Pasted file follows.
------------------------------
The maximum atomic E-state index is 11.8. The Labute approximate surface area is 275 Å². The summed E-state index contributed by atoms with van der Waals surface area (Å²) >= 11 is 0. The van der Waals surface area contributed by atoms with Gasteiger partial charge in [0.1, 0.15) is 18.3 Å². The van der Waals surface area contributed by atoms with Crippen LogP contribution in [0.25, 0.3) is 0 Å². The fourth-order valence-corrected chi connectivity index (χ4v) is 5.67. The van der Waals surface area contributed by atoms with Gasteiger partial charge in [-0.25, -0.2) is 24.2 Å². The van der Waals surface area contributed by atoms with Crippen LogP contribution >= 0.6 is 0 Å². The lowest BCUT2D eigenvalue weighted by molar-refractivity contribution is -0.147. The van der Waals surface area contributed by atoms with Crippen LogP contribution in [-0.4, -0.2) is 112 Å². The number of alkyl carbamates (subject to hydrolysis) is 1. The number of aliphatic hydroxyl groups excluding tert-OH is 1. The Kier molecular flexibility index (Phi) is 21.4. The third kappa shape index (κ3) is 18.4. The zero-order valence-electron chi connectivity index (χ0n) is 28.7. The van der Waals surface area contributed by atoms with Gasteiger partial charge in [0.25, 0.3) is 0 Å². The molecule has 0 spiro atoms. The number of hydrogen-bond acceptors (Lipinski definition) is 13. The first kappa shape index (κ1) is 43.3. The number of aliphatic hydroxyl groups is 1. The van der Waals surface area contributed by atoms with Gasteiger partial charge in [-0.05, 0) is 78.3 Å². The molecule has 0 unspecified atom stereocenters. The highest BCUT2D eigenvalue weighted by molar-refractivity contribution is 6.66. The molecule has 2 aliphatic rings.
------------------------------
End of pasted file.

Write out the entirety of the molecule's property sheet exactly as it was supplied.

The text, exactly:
The maximum atomic E-state index is 11.8. The Labute approximate surface area is 275 Å². The summed E-state index contributed by atoms with van der Waals surface area (Å²) >= 11 is 0. The van der Waals surface area contributed by atoms with Gasteiger partial charge in [0.1, 0.15) is 18.3 Å². The van der Waals surface area contributed by atoms with Crippen LogP contribution in [0.25, 0.3) is 0 Å². The fourth-order valence-corrected chi connectivity index (χ4v) is 5.67. The van der Waals surface area contributed by atoms with Gasteiger partial charge in [-0.25, -0.2) is 24.2 Å². The van der Waals surface area contributed by atoms with Crippen LogP contribution >= 0.6 is 0 Å². The lowest BCUT2D eigenvalue weighted by molar-refractivity contribution is -0.147. The van der Waals surface area contributed by atoms with Crippen LogP contribution in [-0.4, -0.2) is 112 Å². The number of alkyl carbamates (subject to hydrolysis) is 1. The number of aliphatic hydroxyl groups excluding tert-OH is 1. The Kier molecular flexibility index (Phi) is 21.4. The third kappa shape index (κ3) is 18.4. The zero-order valence-electron chi connectivity index (χ0n) is 28.7. The van der Waals surface area contributed by atoms with Gasteiger partial charge in [0.25, 0.3) is 0 Å². The molecule has 0 spiro atoms. The number of hydrogen-bond acceptors (Lipinski definition) is 13. The first kappa shape index (κ1) is 43.3. The number of aliphatic hydroxyl groups is 1. The van der Waals surface area contributed by atoms with Gasteiger partial charge in [-0.05, 0) is 78.3 Å². The molecule has 0 unspecified atom stereocenters. The highest BCUT2D eigenvalue weighted by molar-refractivity contribution is 6.66. The molecule has 2 aliphatic rings.